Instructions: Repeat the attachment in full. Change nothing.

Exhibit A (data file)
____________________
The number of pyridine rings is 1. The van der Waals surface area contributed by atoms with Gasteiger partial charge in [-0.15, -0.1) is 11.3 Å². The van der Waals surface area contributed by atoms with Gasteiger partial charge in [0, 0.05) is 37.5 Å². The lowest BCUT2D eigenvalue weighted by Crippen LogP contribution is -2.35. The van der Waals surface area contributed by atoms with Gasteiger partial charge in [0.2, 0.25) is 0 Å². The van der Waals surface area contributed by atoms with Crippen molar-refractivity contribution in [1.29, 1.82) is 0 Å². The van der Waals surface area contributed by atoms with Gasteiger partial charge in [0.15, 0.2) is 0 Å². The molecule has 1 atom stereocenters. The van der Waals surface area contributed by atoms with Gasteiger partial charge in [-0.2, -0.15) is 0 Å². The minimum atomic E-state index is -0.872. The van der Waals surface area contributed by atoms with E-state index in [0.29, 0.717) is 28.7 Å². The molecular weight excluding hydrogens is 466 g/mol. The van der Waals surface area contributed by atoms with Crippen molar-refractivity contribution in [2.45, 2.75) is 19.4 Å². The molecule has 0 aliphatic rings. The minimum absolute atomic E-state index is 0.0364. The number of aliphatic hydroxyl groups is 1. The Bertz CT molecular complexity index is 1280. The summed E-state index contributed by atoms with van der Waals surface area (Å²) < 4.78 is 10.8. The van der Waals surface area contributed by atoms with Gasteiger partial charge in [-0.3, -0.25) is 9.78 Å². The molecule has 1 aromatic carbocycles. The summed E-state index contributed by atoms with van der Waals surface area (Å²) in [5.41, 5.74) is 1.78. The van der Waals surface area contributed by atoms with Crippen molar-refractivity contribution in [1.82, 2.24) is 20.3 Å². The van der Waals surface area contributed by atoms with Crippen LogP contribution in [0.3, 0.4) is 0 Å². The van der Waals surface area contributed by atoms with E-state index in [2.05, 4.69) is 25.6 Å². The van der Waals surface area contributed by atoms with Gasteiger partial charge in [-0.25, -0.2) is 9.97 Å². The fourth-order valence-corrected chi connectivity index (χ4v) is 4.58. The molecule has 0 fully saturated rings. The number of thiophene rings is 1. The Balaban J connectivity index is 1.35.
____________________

The number of pyridine rings is 1. The van der Waals surface area contributed by atoms with Gasteiger partial charge in [-0.15, -0.1) is 11.3 Å². The van der Waals surface area contributed by atoms with Gasteiger partial charge in [0, 0.05) is 37.5 Å². The lowest BCUT2D eigenvalue weighted by Crippen LogP contribution is -2.35. The van der Waals surface area contributed by atoms with Gasteiger partial charge in [0.2, 0.25) is 0 Å². The van der Waals surface area contributed by atoms with Crippen molar-refractivity contribution in [1.29, 1.82) is 0 Å². The van der Waals surface area contributed by atoms with Gasteiger partial charge in [0.15, 0.2) is 0 Å². The molecule has 1 atom stereocenters. The van der Waals surface area contributed by atoms with Gasteiger partial charge in [-0.2, -0.15) is 0 Å². The minimum atomic E-state index is -0.872. The van der Waals surface area contributed by atoms with E-state index in [0.29, 0.717) is 28.7 Å². The molecular weight excluding hydrogens is 466 g/mol. The van der Waals surface area contributed by atoms with Crippen molar-refractivity contribution in [2.45, 2.75) is 19.4 Å². The molecule has 0 aliphatic rings. The minimum absolute atomic E-state index is 0.0364. The number of aliphatic hydroxyl groups is 1. The Bertz CT molecular complexity index is 1280. The summed E-state index contributed by atoms with van der Waals surface area (Å²) < 4.78 is 10.8. The van der Waals surface area contributed by atoms with Gasteiger partial charge in [-0.3, -0.25) is 9.78 Å². The molecule has 1 aromatic carbocycles. The summed E-state index contributed by atoms with van der Waals surface area (Å²) in [5.41, 5.74) is 1.78. The van der Waals surface area contributed by atoms with Crippen molar-refractivity contribution in [1.82, 2.24) is 20.3 Å². The van der Waals surface area contributed by atoms with Crippen LogP contribution in [0.3, 0.4) is 0 Å². The van der Waals surface area contributed by atoms with E-state index in [2.05, 4.69) is 25.6 Å². The van der Waals surface area contributed by atoms with Gasteiger partial charge in [-0.25, -0.2) is 9.97 Å². The fourth-order valence-corrected chi connectivity index (χ4v) is 4.58. The molecule has 0 fully saturated rings. The number of thiophene rings is 1. The Balaban J connectivity index is 1.35.